Well, from one, it just wasn’t cool. If you were if you were labeled as a skater, it was more like you were stuck in your in you were a kid. It wasn’t more like having grown out of that yet. And also, they were they were the outcasts like they were really the ones who were kind of pushed aside not considered. I would say if there was some sort of totem pole of cool, we were the furthest down, sort of under the nerds, really. So if you chose to skate, then you had to have a lot of self confidence, because you had to push through all this naysaying and ridicule. But it did foster a very unique identity in that there was a whole culture to skating that included music, fashion, art, and an attitude that was like, we’re not going with the grain. We’re not We’re not falling into mainstream categories. We we live outside of that.

Elyse Myers  06:54

Do you think that you found a lot of confidence when you started skating, or you are so confident that you got into skating because of your confidence?

Tony Hawk  07:02

No, I found that through skating, really? I definitely developed it through my through my skate career.

Elyse Myers  07:09

I guess I never considered how much of a culture comes with skating. Because when I think of skating, I think of you. And so when you first started, did you have a you that you looked up to?

Tony Hawk  07:22

There were definitely a few key skaters, which is funny, because to me, they were so much older, and they were so much more experienced and crazy. And they were maybe four to five years older than me, Wow. Um, but they were the ones that were in the magazines. They’re the ones that were doing the tricks. And I’m, and I gravitated towards all of that, if I had a mentor would have been Stacy Peralta because he was the first one that put me on a legitimate skate team that believed in my skills enough, even though my tricks and my style were largely ridiculed and not fully developed. But he put me on one of the most prominent teams. And then if I had another, the other inspiration I had at the time was a skater named Sal Gara, because he was the one that was doing tricks. And no one was focusing on tricks at the time, everything was about style and air and grace. And I didn’t have those things. I was too scrawny, I was too weak. So when I saw Al Gara, doing these tricks, I said, I want to learn those tricks. Because I know I can, I can at least figure out some of them. I can’t figure out how to do these big aerial things.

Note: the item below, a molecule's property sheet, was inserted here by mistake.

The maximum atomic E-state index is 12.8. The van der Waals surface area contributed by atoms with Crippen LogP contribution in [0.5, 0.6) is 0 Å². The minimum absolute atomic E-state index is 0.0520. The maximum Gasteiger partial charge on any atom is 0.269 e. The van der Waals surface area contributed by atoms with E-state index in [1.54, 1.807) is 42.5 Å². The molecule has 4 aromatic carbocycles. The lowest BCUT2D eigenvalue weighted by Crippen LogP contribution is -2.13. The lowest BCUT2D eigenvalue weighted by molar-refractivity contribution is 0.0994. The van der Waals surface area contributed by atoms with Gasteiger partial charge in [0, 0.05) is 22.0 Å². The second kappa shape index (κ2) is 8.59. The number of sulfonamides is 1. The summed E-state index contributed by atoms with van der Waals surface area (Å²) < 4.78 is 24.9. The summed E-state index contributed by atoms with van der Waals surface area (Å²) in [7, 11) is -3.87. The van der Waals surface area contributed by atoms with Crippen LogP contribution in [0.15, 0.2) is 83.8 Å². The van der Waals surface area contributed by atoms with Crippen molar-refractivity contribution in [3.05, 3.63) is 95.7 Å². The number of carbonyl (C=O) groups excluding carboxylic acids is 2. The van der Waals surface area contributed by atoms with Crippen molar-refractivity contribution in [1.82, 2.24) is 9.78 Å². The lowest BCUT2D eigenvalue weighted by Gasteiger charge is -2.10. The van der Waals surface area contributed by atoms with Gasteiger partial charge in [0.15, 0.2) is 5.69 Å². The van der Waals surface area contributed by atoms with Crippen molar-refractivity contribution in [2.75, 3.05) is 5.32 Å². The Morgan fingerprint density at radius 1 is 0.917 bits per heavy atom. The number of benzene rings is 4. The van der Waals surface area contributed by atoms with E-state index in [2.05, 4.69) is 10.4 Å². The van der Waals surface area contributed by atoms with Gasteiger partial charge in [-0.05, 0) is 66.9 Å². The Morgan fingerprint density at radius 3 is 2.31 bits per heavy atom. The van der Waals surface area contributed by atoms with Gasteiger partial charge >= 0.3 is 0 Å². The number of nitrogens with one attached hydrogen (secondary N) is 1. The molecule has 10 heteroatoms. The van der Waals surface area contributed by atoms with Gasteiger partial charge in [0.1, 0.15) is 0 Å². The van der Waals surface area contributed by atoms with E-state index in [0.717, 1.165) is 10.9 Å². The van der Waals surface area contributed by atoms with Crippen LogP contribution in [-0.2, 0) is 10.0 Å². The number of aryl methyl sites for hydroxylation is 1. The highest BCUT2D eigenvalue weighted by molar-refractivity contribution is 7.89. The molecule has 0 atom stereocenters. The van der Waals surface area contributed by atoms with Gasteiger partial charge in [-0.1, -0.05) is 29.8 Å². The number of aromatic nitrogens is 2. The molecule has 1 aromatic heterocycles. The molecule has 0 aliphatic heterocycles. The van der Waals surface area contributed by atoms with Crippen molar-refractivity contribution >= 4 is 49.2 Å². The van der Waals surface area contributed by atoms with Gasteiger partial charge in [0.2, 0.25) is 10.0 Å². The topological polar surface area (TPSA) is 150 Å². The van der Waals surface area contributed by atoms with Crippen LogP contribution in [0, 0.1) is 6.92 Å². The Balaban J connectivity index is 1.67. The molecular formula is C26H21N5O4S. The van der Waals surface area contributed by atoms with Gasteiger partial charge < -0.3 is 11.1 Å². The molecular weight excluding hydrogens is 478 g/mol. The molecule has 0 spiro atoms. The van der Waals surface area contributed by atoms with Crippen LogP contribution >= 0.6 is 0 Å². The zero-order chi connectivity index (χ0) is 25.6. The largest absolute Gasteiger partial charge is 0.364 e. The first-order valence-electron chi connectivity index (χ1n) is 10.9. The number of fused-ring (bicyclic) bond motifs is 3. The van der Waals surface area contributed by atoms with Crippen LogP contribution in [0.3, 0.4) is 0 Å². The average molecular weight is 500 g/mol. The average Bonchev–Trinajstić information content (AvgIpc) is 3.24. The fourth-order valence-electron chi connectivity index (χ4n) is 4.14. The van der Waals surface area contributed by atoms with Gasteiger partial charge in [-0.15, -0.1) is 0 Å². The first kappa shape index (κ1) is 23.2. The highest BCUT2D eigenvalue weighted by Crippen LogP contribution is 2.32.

Elyse Myers  08:44

The idea of like 12 year old Tony Hawk going out and like hanging out with people older than him, like learning these tricks. It’s honestly so cool that like, you had a mentor that did these tricks that weren’t cool at the time. And it kind of instilled this like fire in you to learn how to do that. And then you’re like, you go on to look create tricks like 900. Okay, before you get too impressed with my skate knowledge. This was 100% information given to me ahead of time. So I sounded cool in front of Tony Hawk. And it turns out, I didn’t even say it right. It’s supposed to be the 900 or a 900, not just 900. So that’s good. These great just aerial like acrobatic flips, like, how does one even begin to make something like that? Where does that inspiration come from? Besides, you know, your role models?

Tony Hawk  09:33

It was always different. I think that when I finally started to get strength, and experience and confidence in my skating, then suddenly, I was doing these tricks at bigger heights, and that that all happened very suddenly. I would say that happened around age 16 or so when I started to get taller and stronger. And then it was like, Oh, now I have this this aerial time. I can do a lot more with these tricks in terms of pushing them doing different variations of them. I think that that through those years it was more How do I combine existing tricks, right. So it was like, for instance, I had created a trick called a backside variable, which is, you take your board and you spin it a 180 under your feet, your feet stay in the same place, then you spin the board 180.

Elyse Myers  10:25

I cannot even imagine being brave enough to try anything like that. It takes so much courage to be like, I’m gonna probably hurt myself and fail the first few times.

Tony Hawk  10:37

Well, I think that the the aspect of fearlessness is not really what it was, it was more that I wasn’t afraid to get hurt, because I did get hurt early on. Right. And that was sort of a turning point where I just went right back to it. And plenty of my friends got hurt doing skating or whatever else. And they quit you know, that was the end of that activity because they didn’t want to go through it again. I really didn’t mind like it wasn’t that i i loved it it was just more that I’m how I will push through this pain and this healing process because I love doing this too much. I mean, that still goes today and you know, maybe to a fault from from my perspective.

Elyse Myers  11:24

Do you see that not I guess fearlessness but that dedication to just like going for it manifests itself in other areas of your life?

Tony Hawk  11:32

Oh, yeah, I think I think it’s it’s opened me up to being much more adventurous and not being afraid to fail at other things. Because that, you know, that’ll keep you from trying so much in life is the idea that oh, I might fail at that. Well, you got to fail at it to get good at it. Right? You got you got it over and over and over. And I’m I’m okay with that.

Elyse Myers  12:00